10-year-old girl chokes on fidget spinner: “It was pretty scary”
HOUSTON — Fidget spinners are driving many adults crazy, but one Texas woman is warning about her daughter’s dangerous experience.
The mother is sharing her experience in hopes it will serve as a warning to other parents about the choking hazards of the latest toy craze. A fidget spinner has a stable middle and a disc with two or three paddles that can be spun, much like a ceiling fan, to relax the user.
Kelly Rose Joniec of Houston wrote in a Facebook post that she was on her way home Saturday afternoon when she heard Britton, her 10-year-old daughter, choking in the back seat. She pulled over and discovered that her daughter had swallowed one of the bearings from her fidget spinner. After trying to dislodge the small piece of metal with the Heimlich maneuver, Joniec took Britton to the nearest urgent care center.
Doctors were unable to tell where the object had gotten stuck. It wasn’t until after an ambulance ride to Texas Children’s Hospital that an X-ray revealed the round metal bearing in the girl’s esophagus.
In the post, Joniec wrote, “Britton was taken to surgery to endoscopically locate and remove the object. Fortunately we had a positive outcome, but it was pretty scary there for a while…not only because of the initial ingestion, but then the concern about the composition and structure of the object, and finally, the risk with general anesthesia.”
The Joniec family said in a statement to CNN, “our full attention and focus is on caring for our daughter and ensuring she continues to lead a healthy life.” No other updates about Britton’s condition were available.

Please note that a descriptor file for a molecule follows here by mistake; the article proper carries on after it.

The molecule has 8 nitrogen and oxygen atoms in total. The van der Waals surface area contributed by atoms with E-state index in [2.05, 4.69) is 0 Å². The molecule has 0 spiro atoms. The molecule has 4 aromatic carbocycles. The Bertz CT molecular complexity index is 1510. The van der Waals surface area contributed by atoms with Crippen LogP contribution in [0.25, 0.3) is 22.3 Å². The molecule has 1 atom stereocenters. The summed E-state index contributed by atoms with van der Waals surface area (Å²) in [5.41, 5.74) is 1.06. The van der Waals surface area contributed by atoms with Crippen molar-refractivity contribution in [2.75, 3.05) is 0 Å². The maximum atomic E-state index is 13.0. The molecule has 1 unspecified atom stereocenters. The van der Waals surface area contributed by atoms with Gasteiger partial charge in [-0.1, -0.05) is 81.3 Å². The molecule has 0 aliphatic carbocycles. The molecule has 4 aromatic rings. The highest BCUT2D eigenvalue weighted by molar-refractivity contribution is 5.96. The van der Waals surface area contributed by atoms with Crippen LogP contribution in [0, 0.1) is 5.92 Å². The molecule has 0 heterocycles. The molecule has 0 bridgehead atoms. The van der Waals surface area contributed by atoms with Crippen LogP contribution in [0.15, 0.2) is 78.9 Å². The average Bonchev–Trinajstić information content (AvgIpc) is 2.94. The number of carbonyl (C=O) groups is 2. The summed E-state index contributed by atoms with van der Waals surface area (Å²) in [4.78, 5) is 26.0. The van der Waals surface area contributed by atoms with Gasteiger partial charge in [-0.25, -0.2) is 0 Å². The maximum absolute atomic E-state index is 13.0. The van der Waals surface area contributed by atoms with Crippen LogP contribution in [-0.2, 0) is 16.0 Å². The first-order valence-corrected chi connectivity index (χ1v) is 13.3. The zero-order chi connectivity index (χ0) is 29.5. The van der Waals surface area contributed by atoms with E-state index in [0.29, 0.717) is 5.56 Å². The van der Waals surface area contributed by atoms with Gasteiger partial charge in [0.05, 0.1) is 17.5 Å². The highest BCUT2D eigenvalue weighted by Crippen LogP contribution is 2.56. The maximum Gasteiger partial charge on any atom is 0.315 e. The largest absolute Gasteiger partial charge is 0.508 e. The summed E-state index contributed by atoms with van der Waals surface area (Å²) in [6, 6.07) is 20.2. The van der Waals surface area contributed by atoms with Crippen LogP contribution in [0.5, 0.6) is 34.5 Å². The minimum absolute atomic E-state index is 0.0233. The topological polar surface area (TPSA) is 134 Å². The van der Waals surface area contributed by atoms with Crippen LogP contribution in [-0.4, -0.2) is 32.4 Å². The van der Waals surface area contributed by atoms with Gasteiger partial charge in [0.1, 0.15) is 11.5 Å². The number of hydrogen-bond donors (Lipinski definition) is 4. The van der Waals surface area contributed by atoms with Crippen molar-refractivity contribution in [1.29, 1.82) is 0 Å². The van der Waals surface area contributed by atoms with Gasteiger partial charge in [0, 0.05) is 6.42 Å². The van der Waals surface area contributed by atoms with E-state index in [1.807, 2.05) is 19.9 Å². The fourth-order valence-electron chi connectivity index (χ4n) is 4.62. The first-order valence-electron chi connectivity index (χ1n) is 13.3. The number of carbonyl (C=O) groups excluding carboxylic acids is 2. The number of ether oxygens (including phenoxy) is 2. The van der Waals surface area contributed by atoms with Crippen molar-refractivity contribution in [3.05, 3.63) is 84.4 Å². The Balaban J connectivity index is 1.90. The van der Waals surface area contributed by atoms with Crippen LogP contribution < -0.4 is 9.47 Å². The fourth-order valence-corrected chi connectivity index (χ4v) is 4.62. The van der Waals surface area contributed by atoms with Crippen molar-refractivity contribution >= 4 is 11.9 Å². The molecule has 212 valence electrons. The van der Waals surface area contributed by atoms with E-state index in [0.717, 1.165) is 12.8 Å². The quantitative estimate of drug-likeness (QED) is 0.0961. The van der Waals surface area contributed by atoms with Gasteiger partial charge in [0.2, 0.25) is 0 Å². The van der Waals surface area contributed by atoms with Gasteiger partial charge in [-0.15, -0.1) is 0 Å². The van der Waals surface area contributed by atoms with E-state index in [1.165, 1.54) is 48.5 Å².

Efforts to contact several fidget spinner makers for comment were not successful. Learning Express Toys, which carries the gadgets online and in over 125 stores across the country, has a warning for consumers on its website. “CHOKING HAZARD – Small parts. Not for children under 3 years.”
The US Consumer Product Safety Commission agrees: “Anything with small parts, keep it away from young children. If it can fit through a toilet paper roll, don’t give it to a young child, and make sure to follow the manufacturer’s instructions,” spokeswoman Patty Davis advised.
Many toys come with choking hazard warnings. According to the American Academy of Pediatrics, choking is a leading cause of injury and death among children, especially those 3 or younger. In a statement from the Committee on Injury, Violence, and Poison Prevention, the academy warns that “Food, coins, and toys are the primary causes of choking-related injury and death. Certain characteristics, including shape, size, and consistency, of certain toys and foods increase their potential to cause choking among children.”
Several schools have banned fidget spinners because they’ve become a distraction. The devices have long been a tool for teachers, guidance counselors and therapists.
“Promoting fidgeting is a common method for managing attention regulation,” said Elaine Taylor-Klaus, co-founder of ImpactADHD, a coaching service for children with attention disorders and their parents.
“For some people (with ADHD), there’s a need for constant stimulation,” she said. “What a fidget allows some people — not all people — with ADHD to do is to focus their attention on what they want to focus on, because there’s sort of a background motion that’s occupying that need.”